Nico Van Kerkhoven tackle Abdullah Ercan, FIFA is reduced to
giving away tickets for this yawner in Miyagi. Oh, yes, Belgium



Cameroon-Italy: Every tournament produces at least one
classic game and this is it. The Africans' power,
unpredictability and enthusiasm has them attacking for 90
minutes. The Italians use the counter while working out of
their defensive shell and prevail, 3-2.

Germany-Portugal: Coach Antonio Oliveira changes Portugal's
tactics and uses two forwards instead of one. The move
bewilders the predictable Germans, but it still takes a
brilliant goal by Nuno Gomes to beat the tournament's top
goalkeeper, Oliver Kahn, as the Portuguese advance.

France-Brazil: The much anticipated rematch of the 1998
final turns out to be less thrilling than it should be. The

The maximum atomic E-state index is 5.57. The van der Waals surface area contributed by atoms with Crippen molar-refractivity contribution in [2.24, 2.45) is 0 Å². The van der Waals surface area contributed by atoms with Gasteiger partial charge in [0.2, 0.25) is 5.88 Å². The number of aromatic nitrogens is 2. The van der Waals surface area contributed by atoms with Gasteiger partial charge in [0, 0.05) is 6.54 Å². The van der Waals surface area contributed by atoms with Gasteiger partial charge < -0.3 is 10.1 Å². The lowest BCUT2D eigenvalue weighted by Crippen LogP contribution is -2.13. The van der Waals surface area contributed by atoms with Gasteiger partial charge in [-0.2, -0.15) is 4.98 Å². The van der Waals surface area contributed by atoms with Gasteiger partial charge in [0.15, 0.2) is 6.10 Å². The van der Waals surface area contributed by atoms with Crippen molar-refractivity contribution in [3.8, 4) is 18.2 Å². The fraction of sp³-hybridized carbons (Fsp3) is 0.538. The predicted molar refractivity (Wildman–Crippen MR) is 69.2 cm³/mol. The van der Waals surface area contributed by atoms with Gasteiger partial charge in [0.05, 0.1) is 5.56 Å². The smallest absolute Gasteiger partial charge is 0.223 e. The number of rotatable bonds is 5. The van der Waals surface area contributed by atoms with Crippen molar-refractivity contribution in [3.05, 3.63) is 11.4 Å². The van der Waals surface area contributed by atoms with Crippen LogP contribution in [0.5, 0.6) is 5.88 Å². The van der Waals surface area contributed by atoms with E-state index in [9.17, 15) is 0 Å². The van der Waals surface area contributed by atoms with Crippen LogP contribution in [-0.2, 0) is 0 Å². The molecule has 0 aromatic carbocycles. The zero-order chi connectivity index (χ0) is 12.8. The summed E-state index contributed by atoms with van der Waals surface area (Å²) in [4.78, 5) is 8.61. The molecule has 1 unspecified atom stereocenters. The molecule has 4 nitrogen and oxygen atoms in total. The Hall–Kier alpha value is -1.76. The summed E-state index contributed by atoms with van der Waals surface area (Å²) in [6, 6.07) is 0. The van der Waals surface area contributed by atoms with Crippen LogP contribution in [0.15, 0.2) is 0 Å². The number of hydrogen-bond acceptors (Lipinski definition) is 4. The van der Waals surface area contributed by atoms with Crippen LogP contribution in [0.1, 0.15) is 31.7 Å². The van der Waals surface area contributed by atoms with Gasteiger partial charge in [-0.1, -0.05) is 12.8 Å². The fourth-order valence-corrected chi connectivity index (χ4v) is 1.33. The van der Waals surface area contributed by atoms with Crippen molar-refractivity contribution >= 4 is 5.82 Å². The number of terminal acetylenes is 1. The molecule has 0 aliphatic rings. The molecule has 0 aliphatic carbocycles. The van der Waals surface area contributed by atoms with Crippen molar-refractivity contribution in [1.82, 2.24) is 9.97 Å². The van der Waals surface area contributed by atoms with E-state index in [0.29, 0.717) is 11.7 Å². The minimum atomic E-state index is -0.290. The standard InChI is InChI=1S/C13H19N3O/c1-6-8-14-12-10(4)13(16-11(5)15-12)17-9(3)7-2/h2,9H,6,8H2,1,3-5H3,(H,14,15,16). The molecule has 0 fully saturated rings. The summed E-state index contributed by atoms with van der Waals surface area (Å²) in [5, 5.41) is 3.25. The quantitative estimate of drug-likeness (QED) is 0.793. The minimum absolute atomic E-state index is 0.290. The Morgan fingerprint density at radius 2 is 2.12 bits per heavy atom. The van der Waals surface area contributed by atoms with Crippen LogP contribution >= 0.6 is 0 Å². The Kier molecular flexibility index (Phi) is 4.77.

French, minus injured Zinedine Zidane, have run out of steam
and the Brazilians, saving themselves for the semifinals, are
content with a 1-0 win.

Argentina-Belgium: Knowing that Brazil awaits, Coach Marcelo
Bielsa's squad turns it up a notch to play some mind games with
the Brazilians. Juan Sebastian Veron is in top form and Gabriel
Batistuta notches a pair of goals in an easy win.



Italy-Portugal: Curiously, the Portuguese revert to a single
striker, Pauleta, and the Italians have no problems containing
him. Luis Figo causes them some problems, scoring a superb goal
from distance, but Italy prevails on two Vieri goals.

Brazil-Argentina: Scolari plays it scared, using his
peculiar five-man defense and insisting that the forwards get
back to help out. Denied their freedom to improvise, the
Brazilians sulk, especially Rivaldo, and go down by the game's
only goal.



Italy-Argentina: It's raining heavily in Yokohama.
Trapattoni throws up the shutters, bolts on the armor plate and
closes up shop. It's scoreless at the half. It's scoreless
after 90 minutes. It's scoreless after extra time. It goes to
penalty kicks and Buffon finally earns his keep with three
extraordinary saves. ... The turtle ships have won. Did you
have any doubt?